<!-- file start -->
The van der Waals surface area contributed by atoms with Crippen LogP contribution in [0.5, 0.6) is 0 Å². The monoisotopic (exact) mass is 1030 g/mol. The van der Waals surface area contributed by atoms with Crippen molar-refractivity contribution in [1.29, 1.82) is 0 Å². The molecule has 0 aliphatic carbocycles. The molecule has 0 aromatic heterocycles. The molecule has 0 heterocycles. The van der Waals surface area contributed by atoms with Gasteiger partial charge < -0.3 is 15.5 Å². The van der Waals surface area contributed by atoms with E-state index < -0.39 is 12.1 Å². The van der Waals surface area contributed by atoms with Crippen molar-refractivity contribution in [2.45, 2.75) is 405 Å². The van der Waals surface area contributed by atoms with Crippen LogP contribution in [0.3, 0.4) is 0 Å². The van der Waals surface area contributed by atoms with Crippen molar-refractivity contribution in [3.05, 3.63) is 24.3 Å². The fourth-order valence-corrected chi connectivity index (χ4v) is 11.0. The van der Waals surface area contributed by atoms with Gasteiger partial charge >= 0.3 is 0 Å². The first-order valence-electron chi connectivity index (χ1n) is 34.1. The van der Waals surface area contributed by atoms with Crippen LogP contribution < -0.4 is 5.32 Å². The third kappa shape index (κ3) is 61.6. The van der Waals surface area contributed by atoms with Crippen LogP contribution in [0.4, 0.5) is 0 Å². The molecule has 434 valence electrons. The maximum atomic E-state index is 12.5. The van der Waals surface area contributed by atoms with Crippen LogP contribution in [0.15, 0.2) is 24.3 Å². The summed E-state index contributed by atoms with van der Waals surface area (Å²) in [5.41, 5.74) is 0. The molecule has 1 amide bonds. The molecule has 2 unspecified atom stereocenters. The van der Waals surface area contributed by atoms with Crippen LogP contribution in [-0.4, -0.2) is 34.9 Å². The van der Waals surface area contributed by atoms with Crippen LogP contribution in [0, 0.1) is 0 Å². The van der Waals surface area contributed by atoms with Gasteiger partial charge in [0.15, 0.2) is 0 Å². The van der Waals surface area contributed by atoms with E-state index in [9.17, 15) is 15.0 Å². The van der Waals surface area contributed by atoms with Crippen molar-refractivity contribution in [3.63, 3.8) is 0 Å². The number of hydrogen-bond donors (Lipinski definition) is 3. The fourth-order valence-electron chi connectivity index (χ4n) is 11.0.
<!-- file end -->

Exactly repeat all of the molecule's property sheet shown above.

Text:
The van der Waals surface area contributed by atoms with Crippen LogP contribution in [0.5, 0.6) is 0 Å². The monoisotopic (exact) mass is 1030 g/mol. The van der Waals surface area contributed by atoms with Crippen molar-refractivity contribution in [1.29, 1.82) is 0 Å². The molecule has 0 aliphatic carbocycles. The molecule has 0 aromatic heterocycles. The molecule has 0 heterocycles. The van der Waals surface area contributed by atoms with Gasteiger partial charge < -0.3 is 15.5 Å². The van der Waals surface area contributed by atoms with E-state index < -0.39 is 12.1 Å². The van der Waals surface area contributed by atoms with Crippen molar-refractivity contribution in [2.45, 2.75) is 405 Å². The van der Waals surface area contributed by atoms with Crippen LogP contribution in [0.3, 0.4) is 0 Å². The van der Waals surface area contributed by atoms with Crippen molar-refractivity contribution in [3.05, 3.63) is 24.3 Å². The fourth-order valence-corrected chi connectivity index (χ4v) is 11.0. The van der Waals surface area contributed by atoms with Gasteiger partial charge >= 0.3 is 0 Å². The first-order valence-electron chi connectivity index (χ1n) is 34.1. The van der Waals surface area contributed by atoms with Crippen LogP contribution < -0.4 is 5.32 Å². The third kappa shape index (κ3) is 61.6. The van der Waals surface area contributed by atoms with Crippen LogP contribution in [0.4, 0.5) is 0 Å². The molecule has 434 valence electrons. The maximum atomic E-state index is 12.5. The van der Waals surface area contributed by atoms with Crippen LogP contribution in [0.15, 0.2) is 24.3 Å². The summed E-state index contributed by atoms with van der Waals surface area (Å²) in [5.41, 5.74) is 0. The molecule has 1 amide bonds. The molecule has 2 unspecified atom stereocenters. The van der Waals surface area contributed by atoms with Crippen LogP contribution in [-0.4, -0.2) is 34.9 Å². The van der Waals surface area contributed by atoms with Crippen LogP contribution in [0, 0.1) is 0 Å². The van der Waals surface area contributed by atoms with Gasteiger partial charge in [0.15, 0.2) is 0 Å². The van der Waals surface area contributed by atoms with E-state index in [9.17, 15) is 15.0 Å². The van der Waals surface area contributed by atoms with Crippen molar-refractivity contribution in [3.63, 3.8) is 0 Å². The number of hydrogen-bond donors (Lipinski definition) is 3. The fourth-order valence-electron chi connectivity index (χ4n) is 11.0.